Technology advancements have helped strengthen bottom lines, boost revenues and create easier and faster opportunities for companies to serve and communicate with their largest customers and consumers.
Those improvements have come with a steep price -- cybersecurity intrusions that pollute IT systems and shut down operations or expose sensitive data. Technology innovations create opportunities and impose risks.
Businesses are committing top dollars to cyber warfare to fortify their systems against attack.
"Companies are spending more on cybersecurity and privacy than ever before," global financial services firm PwC noted in an analysis of global cyber-attacks.
This year, the average cost of a data breach has reached an all-time high of $4.35 million, a jump of 13% in two years, IBM reports in its 17th annual survey of chief executives across the world. Costs were highest in the U.S. at nearly $9.5 million, followed by the Middle East at almost $7.5 million.
Businesses across the nation are emphasizing tactics to raise awareness and fortify preparation and prevention efforts as part of Cybersecurity Awareness Month in October, a full-throttle effort to shackle cyber criminals who engineer sophisticated attacks that can breach even the best-protected systems.
The Cybersecurity and Infrastructure Security Agency (CISA) kicked off the effort last week, following a proclamation by President Biden designating October for the public and private sectors to cooperate to raise awareness about the importance of cybersecurity defenses.
"This October, we are taking this message directly to the American people because whether you're a network defender or anyone with an internet connection, we all have a role to play in strengthening the cybersecurity of our nation," CISA Director Jen Easterly said in announcing the initiative.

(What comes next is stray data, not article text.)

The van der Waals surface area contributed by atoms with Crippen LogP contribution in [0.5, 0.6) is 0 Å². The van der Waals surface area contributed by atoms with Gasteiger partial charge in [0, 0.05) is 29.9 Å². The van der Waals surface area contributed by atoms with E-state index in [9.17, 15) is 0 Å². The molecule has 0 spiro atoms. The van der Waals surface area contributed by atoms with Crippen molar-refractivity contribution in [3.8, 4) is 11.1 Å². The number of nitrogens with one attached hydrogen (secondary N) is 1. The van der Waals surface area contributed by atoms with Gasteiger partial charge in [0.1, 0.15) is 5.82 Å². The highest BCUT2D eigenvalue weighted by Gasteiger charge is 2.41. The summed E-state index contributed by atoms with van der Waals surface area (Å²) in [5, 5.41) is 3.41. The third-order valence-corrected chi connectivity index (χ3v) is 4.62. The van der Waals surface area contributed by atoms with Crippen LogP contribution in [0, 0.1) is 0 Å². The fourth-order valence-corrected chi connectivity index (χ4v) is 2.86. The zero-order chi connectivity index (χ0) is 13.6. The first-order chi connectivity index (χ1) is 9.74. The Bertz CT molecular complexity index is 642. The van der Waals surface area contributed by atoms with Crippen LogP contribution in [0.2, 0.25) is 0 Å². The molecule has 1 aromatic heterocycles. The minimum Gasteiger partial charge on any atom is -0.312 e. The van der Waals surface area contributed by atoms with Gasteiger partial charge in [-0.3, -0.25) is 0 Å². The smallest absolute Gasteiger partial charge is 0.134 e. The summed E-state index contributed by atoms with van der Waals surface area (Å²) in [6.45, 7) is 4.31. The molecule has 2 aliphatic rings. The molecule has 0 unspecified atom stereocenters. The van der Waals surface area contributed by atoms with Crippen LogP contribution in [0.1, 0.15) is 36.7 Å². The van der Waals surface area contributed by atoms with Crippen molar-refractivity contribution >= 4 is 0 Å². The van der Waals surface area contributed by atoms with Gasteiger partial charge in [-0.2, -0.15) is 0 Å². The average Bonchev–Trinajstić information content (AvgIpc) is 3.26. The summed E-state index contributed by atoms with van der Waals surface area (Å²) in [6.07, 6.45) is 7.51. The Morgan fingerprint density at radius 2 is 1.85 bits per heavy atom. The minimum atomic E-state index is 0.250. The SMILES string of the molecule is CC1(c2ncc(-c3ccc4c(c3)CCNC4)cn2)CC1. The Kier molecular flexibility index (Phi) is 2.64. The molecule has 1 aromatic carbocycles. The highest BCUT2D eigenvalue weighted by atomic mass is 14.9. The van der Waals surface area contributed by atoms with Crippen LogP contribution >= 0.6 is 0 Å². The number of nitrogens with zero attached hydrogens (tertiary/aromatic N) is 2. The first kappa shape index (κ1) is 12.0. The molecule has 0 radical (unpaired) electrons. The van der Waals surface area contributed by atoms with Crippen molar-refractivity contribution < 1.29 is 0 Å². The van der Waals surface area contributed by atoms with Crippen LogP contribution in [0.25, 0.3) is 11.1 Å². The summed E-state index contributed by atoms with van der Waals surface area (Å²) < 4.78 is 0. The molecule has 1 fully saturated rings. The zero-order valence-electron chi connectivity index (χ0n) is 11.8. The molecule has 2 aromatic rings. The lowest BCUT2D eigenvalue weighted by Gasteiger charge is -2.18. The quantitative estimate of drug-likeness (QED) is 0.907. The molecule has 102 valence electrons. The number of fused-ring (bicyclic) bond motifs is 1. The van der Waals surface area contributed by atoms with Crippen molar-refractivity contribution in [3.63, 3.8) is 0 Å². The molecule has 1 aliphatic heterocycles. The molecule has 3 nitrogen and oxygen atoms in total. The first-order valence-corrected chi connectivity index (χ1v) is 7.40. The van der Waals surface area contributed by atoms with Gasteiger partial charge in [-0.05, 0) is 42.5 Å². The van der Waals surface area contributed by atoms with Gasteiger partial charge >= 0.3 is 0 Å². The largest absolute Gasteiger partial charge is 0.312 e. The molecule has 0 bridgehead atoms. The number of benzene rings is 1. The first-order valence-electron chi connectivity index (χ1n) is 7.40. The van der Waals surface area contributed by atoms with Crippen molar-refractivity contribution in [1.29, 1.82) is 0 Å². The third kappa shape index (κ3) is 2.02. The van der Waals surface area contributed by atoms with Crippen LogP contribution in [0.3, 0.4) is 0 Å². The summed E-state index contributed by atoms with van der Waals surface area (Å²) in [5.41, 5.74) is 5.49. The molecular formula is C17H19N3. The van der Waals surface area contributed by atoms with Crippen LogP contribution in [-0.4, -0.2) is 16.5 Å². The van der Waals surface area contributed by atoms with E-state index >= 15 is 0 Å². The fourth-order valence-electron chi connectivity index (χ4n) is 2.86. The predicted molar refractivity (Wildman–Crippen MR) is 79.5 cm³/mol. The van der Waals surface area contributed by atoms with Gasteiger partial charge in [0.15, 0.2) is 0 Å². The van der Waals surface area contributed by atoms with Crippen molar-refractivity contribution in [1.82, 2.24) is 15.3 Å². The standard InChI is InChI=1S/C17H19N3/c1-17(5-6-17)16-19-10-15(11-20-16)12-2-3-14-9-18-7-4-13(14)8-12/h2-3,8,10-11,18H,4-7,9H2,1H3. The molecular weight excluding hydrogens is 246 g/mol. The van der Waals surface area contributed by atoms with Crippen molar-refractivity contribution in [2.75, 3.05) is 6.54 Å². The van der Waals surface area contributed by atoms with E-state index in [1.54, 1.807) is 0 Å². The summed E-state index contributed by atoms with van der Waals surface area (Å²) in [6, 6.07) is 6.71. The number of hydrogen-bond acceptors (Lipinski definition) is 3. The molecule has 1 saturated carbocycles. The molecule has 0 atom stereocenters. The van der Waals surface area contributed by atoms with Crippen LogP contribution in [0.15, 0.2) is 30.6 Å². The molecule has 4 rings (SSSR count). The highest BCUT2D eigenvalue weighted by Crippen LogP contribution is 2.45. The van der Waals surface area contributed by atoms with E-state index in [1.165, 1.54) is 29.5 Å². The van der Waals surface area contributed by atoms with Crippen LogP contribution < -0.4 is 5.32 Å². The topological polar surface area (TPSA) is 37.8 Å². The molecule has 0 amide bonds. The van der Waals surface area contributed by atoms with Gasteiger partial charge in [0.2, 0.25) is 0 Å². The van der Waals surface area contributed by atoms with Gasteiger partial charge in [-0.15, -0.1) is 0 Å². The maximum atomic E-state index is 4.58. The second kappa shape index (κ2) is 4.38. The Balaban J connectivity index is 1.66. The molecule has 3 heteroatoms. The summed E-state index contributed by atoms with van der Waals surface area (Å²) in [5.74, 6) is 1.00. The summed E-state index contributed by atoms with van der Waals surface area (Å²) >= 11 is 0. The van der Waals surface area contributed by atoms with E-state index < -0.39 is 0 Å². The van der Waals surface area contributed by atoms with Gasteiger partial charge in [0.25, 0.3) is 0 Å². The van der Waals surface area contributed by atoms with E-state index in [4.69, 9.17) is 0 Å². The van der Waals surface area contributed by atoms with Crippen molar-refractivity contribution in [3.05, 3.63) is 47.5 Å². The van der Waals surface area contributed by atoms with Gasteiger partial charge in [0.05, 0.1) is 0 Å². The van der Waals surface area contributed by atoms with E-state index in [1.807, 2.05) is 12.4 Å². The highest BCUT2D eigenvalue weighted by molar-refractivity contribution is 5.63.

Cyber invasions are burdensome and costly for customers, too.
IBM's global survey found that 60% of organizations that experienced a breach raised prices for customers -- across major sectors of the economy. Health care has the highest cost of a data breach at $10.10 million, up from $9.23 million in 2021. The top five sectors by cost were unchanged from the 2021 report as financial, pharmaceuticals, technology and energy industries fell in line behind health care.
Side effects of cyber threats have worsened over the past two years as network security was not the primary focus of organizations.
The analysis from PwC noted remote work, increasing digitization and adoption of cloud services have intensified cyber threats. "As companies rushed to adapt to pandemic-inspired changes in work and business models, many seem to have left security behind," the report found.
The problems are not going away.
As with the CEO survey, a report released last wek relaying community bankers' top business concerns revealed that cybersecurity was cited as the most important internal risk and was the leader in current and future technological challenges the financial institutions note as an ongoing concern.